• Lie on your back with your knees bent, feet flat on the floor. Lift your hips off the ground while engaging your glutes and core. Lower your hips and repeat. This exercise helps strengthen the lower back and glutes.

  • Clamshells:

    • Lying on your side with your knees bent, lift your top knee while keeping your feet together. This exercise strengthens the hip muscles and can alleviate pressure on the pelvic floor.

  • Plank Variations:

    • Planks can help rebuild core strength. Start with modified planks on your knees and progress to traditional planks as you become stronger.

  • Bird-Dog Exercise:

    • On your hands and knees, extend one arm and the opposite leg while keeping your core engaged. This exercise is excellent for core stability and balance.

  • Wall Sits:

    • Stand with your back against a wall and lower your body into a seated position with your knees at a 90-degree angle. Wall sits work the quadriceps and glutes, which can help alleviate lower back pain.

  • Walking:

    • Walking is a low-impact exercise that provides numerous benefits postpartum, including improved mood and cardiovascular health.

  • Swimming:

    • If you have access to a pool, swimming is an excellent choice for postpartum exercise. The buoyancy of the water reduces stress on the joints while providing a full-body workout.

Exercise Safety Tips

While postpartum exercise is crucial for recovery, it’s essential to prioritize safety.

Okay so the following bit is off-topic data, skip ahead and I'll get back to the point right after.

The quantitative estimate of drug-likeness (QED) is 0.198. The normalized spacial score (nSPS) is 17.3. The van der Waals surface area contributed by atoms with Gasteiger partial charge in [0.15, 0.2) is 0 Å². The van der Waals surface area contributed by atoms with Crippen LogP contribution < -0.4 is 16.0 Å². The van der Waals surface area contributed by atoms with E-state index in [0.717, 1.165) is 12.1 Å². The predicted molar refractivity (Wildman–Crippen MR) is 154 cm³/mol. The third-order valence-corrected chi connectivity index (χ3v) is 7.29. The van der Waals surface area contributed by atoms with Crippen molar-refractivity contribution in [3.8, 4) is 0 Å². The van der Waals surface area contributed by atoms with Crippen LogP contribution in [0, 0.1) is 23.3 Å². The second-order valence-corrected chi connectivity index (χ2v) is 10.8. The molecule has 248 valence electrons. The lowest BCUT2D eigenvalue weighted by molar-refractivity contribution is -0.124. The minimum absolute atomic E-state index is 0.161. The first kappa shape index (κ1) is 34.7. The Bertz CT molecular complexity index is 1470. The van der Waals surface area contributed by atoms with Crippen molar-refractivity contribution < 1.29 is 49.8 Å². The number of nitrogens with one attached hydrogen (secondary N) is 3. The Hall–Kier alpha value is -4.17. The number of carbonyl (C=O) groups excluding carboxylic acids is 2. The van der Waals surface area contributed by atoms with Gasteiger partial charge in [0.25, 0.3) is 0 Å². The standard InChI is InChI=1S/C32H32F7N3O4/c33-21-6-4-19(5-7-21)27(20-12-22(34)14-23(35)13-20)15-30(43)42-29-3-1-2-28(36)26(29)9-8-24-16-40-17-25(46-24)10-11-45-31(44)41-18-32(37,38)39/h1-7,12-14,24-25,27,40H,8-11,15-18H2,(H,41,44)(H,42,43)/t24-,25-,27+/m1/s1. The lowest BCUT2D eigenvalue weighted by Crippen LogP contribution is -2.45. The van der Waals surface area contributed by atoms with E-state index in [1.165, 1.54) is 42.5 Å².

Consult Your Healthcare Provider:

Always consult your healthcare provider before starting any postpartum exercise routine, especially if you had a complicated pregnancy or delivery.

Listen to Your Body:

Pay attention to how your body feels during and after exercise. If you experience pain, dizziness, or excessive fatigue, stop the activity immediately.

Start Slowly:

Begin with gentle exercises and gradually increase the intensity and duration as your strength and endurance improve.

Stay Hydrated:

Ensure you stay well-hydrated, especially if you’re breastfeeding.

Pelvic Floor Checks:

If you’re experiencing issues like incontinence, consult a pelvic floor physical therapist for specialized exercises and guidance.

Include Rest Days:

Don’t forget to incorporate rest days into your routine to allow your body to recover.

Postpartum Essentials - a line art drawing of a mother and father cradling each other and a newborn on the father's shoulder with a beige background with green water color circle and gold glitter accents


Postpartum exercise is about rebuilding core strength, supporting pelvic floor health, and enhancing overall well-being. By incorporating safe and effective exercises into your routine and prioritizing your health and recovery, you can regain your strength and feel more confident and comfortable in your postpartum body.

Always remember to consult with your healthcare provider before starting any new exercise program, and listen to your body to ensure you exercise safely and effectively on your journey to postpartum wellness.